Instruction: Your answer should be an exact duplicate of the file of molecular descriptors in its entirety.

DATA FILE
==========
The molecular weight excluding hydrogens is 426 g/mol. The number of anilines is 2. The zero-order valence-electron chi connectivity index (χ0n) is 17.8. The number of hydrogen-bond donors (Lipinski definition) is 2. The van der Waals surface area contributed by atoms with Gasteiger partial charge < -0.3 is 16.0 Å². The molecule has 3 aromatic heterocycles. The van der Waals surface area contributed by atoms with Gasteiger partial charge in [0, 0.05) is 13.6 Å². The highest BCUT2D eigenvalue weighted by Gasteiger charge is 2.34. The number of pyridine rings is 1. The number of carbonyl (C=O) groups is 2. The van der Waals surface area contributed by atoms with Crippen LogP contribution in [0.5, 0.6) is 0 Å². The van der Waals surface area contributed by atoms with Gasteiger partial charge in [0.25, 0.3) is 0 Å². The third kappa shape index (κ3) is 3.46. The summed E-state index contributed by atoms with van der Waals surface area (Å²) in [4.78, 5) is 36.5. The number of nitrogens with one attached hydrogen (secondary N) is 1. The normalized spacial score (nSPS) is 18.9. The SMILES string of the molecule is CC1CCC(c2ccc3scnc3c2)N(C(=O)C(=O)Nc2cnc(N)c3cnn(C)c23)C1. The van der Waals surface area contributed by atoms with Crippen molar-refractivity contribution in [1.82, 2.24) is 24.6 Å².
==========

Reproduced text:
The molecular weight excluding hydrogens is 426 g/mol. The number of anilines is 2. The zero-order valence-electron chi connectivity index (χ0n) is 17.8. The number of hydrogen-bond donors (Lipinski definition) is 2. The van der Waals surface area contributed by atoms with Gasteiger partial charge < -0.3 is 16.0 Å². The molecule has 3 aromatic heterocycles. The van der Waals surface area contributed by atoms with Gasteiger partial charge in [0, 0.05) is 13.6 Å². The highest BCUT2D eigenvalue weighted by Gasteiger charge is 2.34. The number of pyridine rings is 1. The number of carbonyl (C=O) groups is 2. The van der Waals surface area contributed by atoms with Crippen LogP contribution in [0.5, 0.6) is 0 Å². The van der Waals surface area contributed by atoms with Gasteiger partial charge in [0.25, 0.3) is 0 Å². The third kappa shape index (κ3) is 3.46. The summed E-state index contributed by atoms with van der Waals surface area (Å²) in [4.78, 5) is 36.5. The number of nitrogens with one attached hydrogen (secondary N) is 1. The normalized spacial score (nSPS) is 18.9. The SMILES string of the molecule is CC1CCC(c2ccc3scnc3c2)N(C(=O)C(=O)Nc2cnc(N)c3cnn(C)c23)C1. The van der Waals surface area contributed by atoms with Crippen molar-refractivity contribution in [1.82, 2.24) is 24.6 Å².